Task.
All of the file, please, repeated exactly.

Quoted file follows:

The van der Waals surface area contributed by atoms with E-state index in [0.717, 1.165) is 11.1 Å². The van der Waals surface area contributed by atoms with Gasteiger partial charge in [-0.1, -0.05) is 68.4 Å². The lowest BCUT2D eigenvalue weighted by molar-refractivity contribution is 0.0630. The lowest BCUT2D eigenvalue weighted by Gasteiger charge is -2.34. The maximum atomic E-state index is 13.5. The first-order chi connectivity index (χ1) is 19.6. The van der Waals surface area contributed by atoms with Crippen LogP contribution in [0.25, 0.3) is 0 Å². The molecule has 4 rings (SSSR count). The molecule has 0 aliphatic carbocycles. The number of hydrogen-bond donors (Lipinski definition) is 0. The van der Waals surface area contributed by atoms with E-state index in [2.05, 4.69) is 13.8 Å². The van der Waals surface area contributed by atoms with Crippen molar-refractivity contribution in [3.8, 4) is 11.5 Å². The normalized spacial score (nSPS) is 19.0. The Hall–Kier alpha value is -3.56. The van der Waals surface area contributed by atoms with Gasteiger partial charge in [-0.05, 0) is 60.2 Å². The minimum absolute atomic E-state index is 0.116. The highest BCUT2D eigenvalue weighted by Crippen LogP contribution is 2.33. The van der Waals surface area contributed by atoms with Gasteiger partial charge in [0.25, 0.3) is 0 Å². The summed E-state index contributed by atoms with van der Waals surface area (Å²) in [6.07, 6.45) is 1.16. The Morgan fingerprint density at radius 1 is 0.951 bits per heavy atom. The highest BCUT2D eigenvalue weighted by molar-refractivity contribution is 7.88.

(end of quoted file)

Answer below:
The van der Waals surface area contributed by atoms with E-state index in [0.717, 1.165) is 11.1 Å². The van der Waals surface area contributed by atoms with Gasteiger partial charge in [-0.1, -0.05) is 68.4 Å². The lowest BCUT2D eigenvalue weighted by molar-refractivity contribution is 0.0630. The lowest BCUT2D eigenvalue weighted by Gasteiger charge is -2.34. The maximum atomic E-state index is 13.5. The first-order chi connectivity index (χ1) is 19.6. The van der Waals surface area contributed by atoms with Crippen LogP contribution in [0.25, 0.3) is 0 Å². The molecule has 4 rings (SSSR count). The molecule has 0 aliphatic carbocycles. The number of hydrogen-bond donors (Lipinski definition) is 0. The van der Waals surface area contributed by atoms with E-state index in [2.05, 4.69) is 13.8 Å². The van der Waals surface area contributed by atoms with Crippen molar-refractivity contribution in [3.8, 4) is 11.5 Å². The normalized spacial score (nSPS) is 19.0. The Hall–Kier alpha value is -3.56. The van der Waals surface area contributed by atoms with Gasteiger partial charge in [-0.05, 0) is 60.2 Å². The minimum absolute atomic E-state index is 0.116. The highest BCUT2D eigenvalue weighted by Crippen LogP contribution is 2.33. The van der Waals surface area contributed by atoms with Gasteiger partial charge in [0.25, 0.3) is 0 Å². The summed E-state index contributed by atoms with van der Waals surface area (Å²) in [6.07, 6.45) is 1.16. The Morgan fingerprint density at radius 1 is 0.951 bits per heavy atom. The highest BCUT2D eigenvalue weighted by molar-refractivity contribution is 7.88.